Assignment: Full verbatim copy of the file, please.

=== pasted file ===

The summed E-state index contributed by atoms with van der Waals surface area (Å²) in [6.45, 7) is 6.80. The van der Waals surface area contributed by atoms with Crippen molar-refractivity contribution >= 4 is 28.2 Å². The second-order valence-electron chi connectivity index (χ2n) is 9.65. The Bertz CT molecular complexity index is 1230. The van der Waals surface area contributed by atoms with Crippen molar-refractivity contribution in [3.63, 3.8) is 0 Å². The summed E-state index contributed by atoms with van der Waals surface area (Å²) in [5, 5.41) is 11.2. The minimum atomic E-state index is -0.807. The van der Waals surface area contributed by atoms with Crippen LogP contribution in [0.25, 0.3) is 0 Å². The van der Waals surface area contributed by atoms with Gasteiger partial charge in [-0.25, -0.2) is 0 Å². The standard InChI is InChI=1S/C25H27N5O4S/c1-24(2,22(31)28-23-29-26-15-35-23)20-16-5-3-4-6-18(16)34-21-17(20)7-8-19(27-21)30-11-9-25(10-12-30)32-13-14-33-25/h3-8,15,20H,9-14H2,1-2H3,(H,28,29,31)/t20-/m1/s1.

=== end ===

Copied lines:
The summed E-state index contributed by atoms with van der Waals surface area (Å²) in [6.45, 7) is 6.80. The van der Waals surface area contributed by atoms with Crippen molar-refractivity contribution >= 4 is 28.2 Å². The second-order valence-electron chi connectivity index (χ2n) is 9.65. The Bertz CT molecular complexity index is 1230. The van der Waals surface area contributed by atoms with Crippen molar-refractivity contribution in [3.63, 3.8) is 0 Å². The summed E-state index contributed by atoms with van der Waals surface area (Å²) in [5, 5.41) is 11.2. The minimum atomic E-state index is -0.807. The van der Waals surface area contributed by atoms with Crippen LogP contribution in [0.25, 0.3) is 0 Å². The van der Waals surface area contributed by atoms with Gasteiger partial charge in [-0.25, -0.2) is 0 Å². The standard InChI is InChI=1S/C25H27N5O4S/c1-24(2,22(31)28-23-29-26-15-35-23)20-16-5-3-4-6-18(16)34-21-17(20)7-8-19(27-21)30-11-9-25(10-12-30)32-13-14-33-25/h3-8,15,20H,9-14H2,1-2H3,(H,28,29,31)/t20-/m1/s1.